Finite Verb Definition and Examples

Glossary of Grammatical and Rhetorical Terms

finite verbs
Finite forms of the verb love.

In English grammar, a finite verb is a form of a verb that (a) shows agreement with a subject and (b) is marked for tense. Contrast with nonfinite verb (or verbal).

If there is just one verb in a sentence, it is finite. (Put another way, a finite verb can stand by itself in a sentence.) Finite verbs are sometimes called tensed verbs.

A finite clause is a word group that contains a finite verb form as its central element.

Etymology
From the Latin, "end"

Examples and Observations

"The reason finite verbs are so important is their unique ability to act as the sentence-root. They can be used as the only verb in the sentence, whereas all the others have to depend on some other word, so finite verbs really stand out." (Richard Hudson, An Introduction to Word Grammar. Cambridge University Press, 2010)

Examples of Finite Verbs

In the following sentences (all of them lines from well-known movies), the finite verbs are in italics.

  • "We rob banks." (Clyde Barrow in Bonnie and Clyde, 1967)
  • "I ate his liver with some fava beans and a nice chianti."  (Hannibal Lecter in The Silence of the Lambs, 1991)
  • "A boy's best friend is his mother." (Norman Bates in Psycho, 1960)
  • "We want the finest wines available to humanity. And we want them here, and we want them now!" (Withnail in Withnail and I, 1986)
  • "You know how to whistle, don't you, Steve? You just put your lips together and . . . blow."   (Marie "Slim" Browning in To Have and Have Not, 1944)
  • "Get busy living, or get busy dying." (Andy Dufresne in The Shawshank Redemption, 1994)

The Finite Forms

"The base, third person singular, and past tense are finite forms of verbs because they can be contrasted for tense (present and past), and marked for person (1st, 2nd, and 3rd) and number (singular and plural).

I drive a car. [1st person, singular, present tense]
he drives a car. [3rd person, singular. present tense]
I/he drove a car. [1st and 3rd person, singular, past tense]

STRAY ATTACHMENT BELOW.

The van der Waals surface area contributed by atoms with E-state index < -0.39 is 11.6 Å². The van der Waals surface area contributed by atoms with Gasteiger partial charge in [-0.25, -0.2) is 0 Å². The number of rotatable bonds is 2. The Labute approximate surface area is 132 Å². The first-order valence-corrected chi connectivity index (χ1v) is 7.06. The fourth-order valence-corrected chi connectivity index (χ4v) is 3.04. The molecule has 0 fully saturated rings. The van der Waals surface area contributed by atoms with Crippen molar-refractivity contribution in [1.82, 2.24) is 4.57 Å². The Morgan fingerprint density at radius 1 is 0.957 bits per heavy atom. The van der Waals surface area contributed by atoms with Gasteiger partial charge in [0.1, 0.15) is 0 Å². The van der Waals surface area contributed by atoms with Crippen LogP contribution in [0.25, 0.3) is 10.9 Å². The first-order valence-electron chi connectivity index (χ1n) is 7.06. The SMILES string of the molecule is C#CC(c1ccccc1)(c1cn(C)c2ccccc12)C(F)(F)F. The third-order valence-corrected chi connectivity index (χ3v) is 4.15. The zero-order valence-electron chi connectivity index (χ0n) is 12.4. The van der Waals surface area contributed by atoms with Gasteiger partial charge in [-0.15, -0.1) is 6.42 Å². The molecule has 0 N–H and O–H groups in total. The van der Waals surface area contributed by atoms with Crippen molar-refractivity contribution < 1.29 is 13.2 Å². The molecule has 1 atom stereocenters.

These three forms of the verb paradigm do not require additional helping verbs to express their meanings." (Bernard T. O'Dwyer, Modern English Structures: Form, Function, and Position. Broadview Press, 2000)

Five Ways to Identify Finite Verbs

"Finite verbs can be recognized by their form and their position in the sentence. Here are some of the things to look for when you are trying to identify the finite verbs in a sentence:

  1. Most finite verbs can take an -ed or a -d at the end of the word to indicate time in the past: cough, coughed; celebrate, celebrated. A hundred or so finite verbs do not have these endings [see Principal Parts of Irregular Verbs].
  2. Nearly all finite verbs take an -s at the end of the word to indicate the present when the subject of the verb is third-person singular: cough, he coughs; celebrate, she celebrates. The exceptions are auxiliary verbs like can and must. Remember that nouns can also end in -s. Thus the dog races can refer to a spectator sport or to a fast-moving third-person singular dog.
  3. Finite verbs are often groups of words that include such auxiliary verbs as can, must, have, and be: can be suffering, must eat, will have gone.
  1. Finite verbs usually follow their subjects: He coughs. The documents had compromised him. They will have gone.
  2. Finite verbs surround their subjects when some forms of a question are asked: Is he coughing? Did they celebrate?

 (Ronald C. Foote, Cedric Gale, and Benjamin W. Griffith, Essentials of English. Barron's, 2000)

Pronunciation: FI-nite